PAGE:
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Randall Murray: Ports, sherries complement that chill in the air
10042017 WINE
The wine: Dry but fruity red table wine
The grapes: 100 percent Zinfandel
The source: Lodi region of California
The verdict: Zinfandel probably is my favorite red wine. And the Cline family has been making very good zin for 35 years. This release, made from grapes grown in an area known as the heart of the Lodi growing region, shows the essence of wine made from very old vines. Some of these vines date back to 1924 — and that’s almost as old as I am. When vines get old they produce less fruit. But what is produced is deep and rich and full of intense flavors. This wine reflects that. It offers the traditional dark fruit and spiciness of good zin, but tosses in a deep richness that fascinates the taste buds. What makes it even more palatable is that it’s relatively easy to find — and easy on the wallet.

The price: About $15.

As the chilly winds of winter sweep ever closer, and we begin waxing the sled rails and fattening up the huskies for the snowy trail, let’s start thinking of just the right wines for a Georgia winter.

Forgive the hyperbole, please. I was channeling North Dakota.

But wines of the summertime seem vaguely out of place as the weather begins to chill, and the sweaters start emerging.

And some of the best — wines, not sweaters — are the rich, semi-sweet to very sweet wines we know as ports and sherries. After a big hearty meal on a chilly night, there’s nothing more enchanting than a glass of port — also called porto or oporto — or sherry, no matter the style you prefer.

Here’s a brief history of these wines, which are called “fortified wines.”

They get that name from their unique wine-making process. Ports and sherries are not allowed to complete the process of fermentation. Instead, clear brandy is added to the still-fermenting wine.

That does three things: It stops fermentation by killing the yeasts; it gives a big boost to the alcohol content; and, because of the demise of the yeast, a large amount of sugar remains and the wines are sweet.

Ports come from the ancient region along the Douro River in northern Portugal, where these one-of-a-kind wines have been made for centuries. Primary grapes are touriga nacional, touriga francesca, tinto roriz, tinto barroca and tinto cao, all red grapes. There is a white port, made from white grapes. It’s medium sweet and not white at all. It’s a light brown shade and is a great aperitif wine, served lightly chilled.

The most popular styles of portos are ruby, tawny, late bottled vintage and vintage. The range is from bright red and best drunk fresh and young, ruby, through the ultimate, vintage port. Vintage port takes 10-12 years from the vintage date to mature to the point it’s ready to drink. It’s big, full-bodied and will last in the bottle for decades. Quirkily, it’s the most delicate and short-lived once opened.

My favorite port is a 10- or 20-year-old tawny, which shows off a dark brown-reddish hue and a wonderful depth of flavor and viscosity. The age rating does not mean all the wine in the bottle is 10, 20 or 30 years old, but much of it is.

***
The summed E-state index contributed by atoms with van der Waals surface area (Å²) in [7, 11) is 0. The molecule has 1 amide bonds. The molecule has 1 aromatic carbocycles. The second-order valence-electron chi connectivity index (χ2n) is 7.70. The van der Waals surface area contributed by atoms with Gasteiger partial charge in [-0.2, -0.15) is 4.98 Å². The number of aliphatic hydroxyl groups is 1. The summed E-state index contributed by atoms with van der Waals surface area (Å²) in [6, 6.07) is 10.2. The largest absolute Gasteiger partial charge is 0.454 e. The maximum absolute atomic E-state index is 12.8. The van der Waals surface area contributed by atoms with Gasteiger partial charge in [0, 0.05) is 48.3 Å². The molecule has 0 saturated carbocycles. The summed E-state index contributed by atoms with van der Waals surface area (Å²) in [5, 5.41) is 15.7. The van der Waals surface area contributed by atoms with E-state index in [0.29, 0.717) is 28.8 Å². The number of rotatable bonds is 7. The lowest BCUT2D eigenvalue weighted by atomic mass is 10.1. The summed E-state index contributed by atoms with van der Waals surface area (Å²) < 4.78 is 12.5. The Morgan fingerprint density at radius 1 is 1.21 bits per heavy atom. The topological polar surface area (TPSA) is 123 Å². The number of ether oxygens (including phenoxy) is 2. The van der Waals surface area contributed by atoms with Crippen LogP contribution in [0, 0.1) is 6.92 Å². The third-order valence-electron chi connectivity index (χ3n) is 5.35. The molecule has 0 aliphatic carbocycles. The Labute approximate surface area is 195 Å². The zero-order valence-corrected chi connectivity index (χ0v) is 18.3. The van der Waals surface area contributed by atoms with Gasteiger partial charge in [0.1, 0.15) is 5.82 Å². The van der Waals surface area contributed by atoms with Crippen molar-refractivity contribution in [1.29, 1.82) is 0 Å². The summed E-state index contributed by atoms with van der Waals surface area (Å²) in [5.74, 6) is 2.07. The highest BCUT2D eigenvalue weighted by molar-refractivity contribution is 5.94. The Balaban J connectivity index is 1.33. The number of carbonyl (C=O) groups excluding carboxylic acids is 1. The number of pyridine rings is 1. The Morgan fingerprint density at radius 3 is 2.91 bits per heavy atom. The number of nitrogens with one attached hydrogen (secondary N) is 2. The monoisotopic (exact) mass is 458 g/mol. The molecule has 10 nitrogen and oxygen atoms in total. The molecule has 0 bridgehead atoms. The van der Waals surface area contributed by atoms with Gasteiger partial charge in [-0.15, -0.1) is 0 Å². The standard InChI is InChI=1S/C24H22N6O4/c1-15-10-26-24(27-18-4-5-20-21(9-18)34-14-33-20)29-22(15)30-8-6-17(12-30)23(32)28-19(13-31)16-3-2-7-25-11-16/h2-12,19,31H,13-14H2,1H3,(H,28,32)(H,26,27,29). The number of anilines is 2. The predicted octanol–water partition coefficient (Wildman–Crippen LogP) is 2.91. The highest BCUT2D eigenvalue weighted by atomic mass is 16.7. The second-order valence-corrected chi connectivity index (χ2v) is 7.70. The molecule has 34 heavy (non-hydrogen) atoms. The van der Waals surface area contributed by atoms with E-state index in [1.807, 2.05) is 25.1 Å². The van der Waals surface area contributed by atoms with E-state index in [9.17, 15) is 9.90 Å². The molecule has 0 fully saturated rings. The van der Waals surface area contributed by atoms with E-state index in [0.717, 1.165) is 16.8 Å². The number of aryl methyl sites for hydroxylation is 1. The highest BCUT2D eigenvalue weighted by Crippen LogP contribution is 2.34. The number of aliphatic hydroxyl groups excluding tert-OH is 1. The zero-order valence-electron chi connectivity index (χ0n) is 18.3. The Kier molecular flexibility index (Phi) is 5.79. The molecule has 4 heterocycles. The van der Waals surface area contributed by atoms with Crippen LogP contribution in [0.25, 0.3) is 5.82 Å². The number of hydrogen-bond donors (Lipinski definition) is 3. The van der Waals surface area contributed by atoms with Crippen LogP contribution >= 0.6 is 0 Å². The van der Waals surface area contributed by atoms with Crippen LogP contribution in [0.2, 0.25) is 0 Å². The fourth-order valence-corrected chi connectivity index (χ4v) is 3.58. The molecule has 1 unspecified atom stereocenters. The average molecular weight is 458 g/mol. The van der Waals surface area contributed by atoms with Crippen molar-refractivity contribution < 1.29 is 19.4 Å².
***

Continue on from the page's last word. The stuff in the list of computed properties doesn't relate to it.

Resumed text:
One unique aspect of port production is the use of shallow, open vats called lagars, in which the grapes are crushed. This method is rarely seen anywhere else in the world.

Also, all grapes used to make port are hand-picked. The steep, terraced vineyards are too narrow for tractors.

One of my favorite port producers is Taylor Fladgate, which has been around for 325 years. This house just issued an anniversary bottling of tawny port comprising specially selected wines ranging in age from 10 to 40 years. Held in an antique-style bottle, this is truly a special occasion wine; it’s rich, lush and full of flavors and aromas.

True sherries originate in the Jerez region of Spain. The British are responsible in large part for the popularity of sherries. But they had a tough time pronouncing the name of their origin, which in Spanish is “Her-eth.” The Brits stumbled over that and it wound up becoming “sherry.” Oh, well, the customer is never wrong.

Sherries range in sweetness from fino, the driest; amontillado, medium-sweet; oloroso or cream, which is ultra-sweet and quite viscous; and pedro ximenez, also sweet and viscous. There is a fifth category, manzanilla, which is a twin to fino, but produced outside of Jerez.

Fino is a great aperitif wine, best served with nuts and cheeses — and a light chill (no ice, please!) brings out subtle flavors. I enjoy sipping a glass of amontillado, which is similar in style to white port. The others clearly are post-prandial delights.

When in Spain a few years back, the bride and I visited the Sandeman sherry-making facility. Sandeman, with its classic label featuring the black-clad “The Don,” is one of the largest producers, and I have liked their sherries for years. I almost always have a fino and amontillado tucked away in the bar. If your port and sherry supplies are low, grab a parka, some mukluks, hitch up the dog sled and mush for the nearest wine shop. Oh, right, this ain’t North Dakota.

Randall Murray is a Gainesville-area resident. Have a question about wine? He can be contacted at His column publishes monthly.

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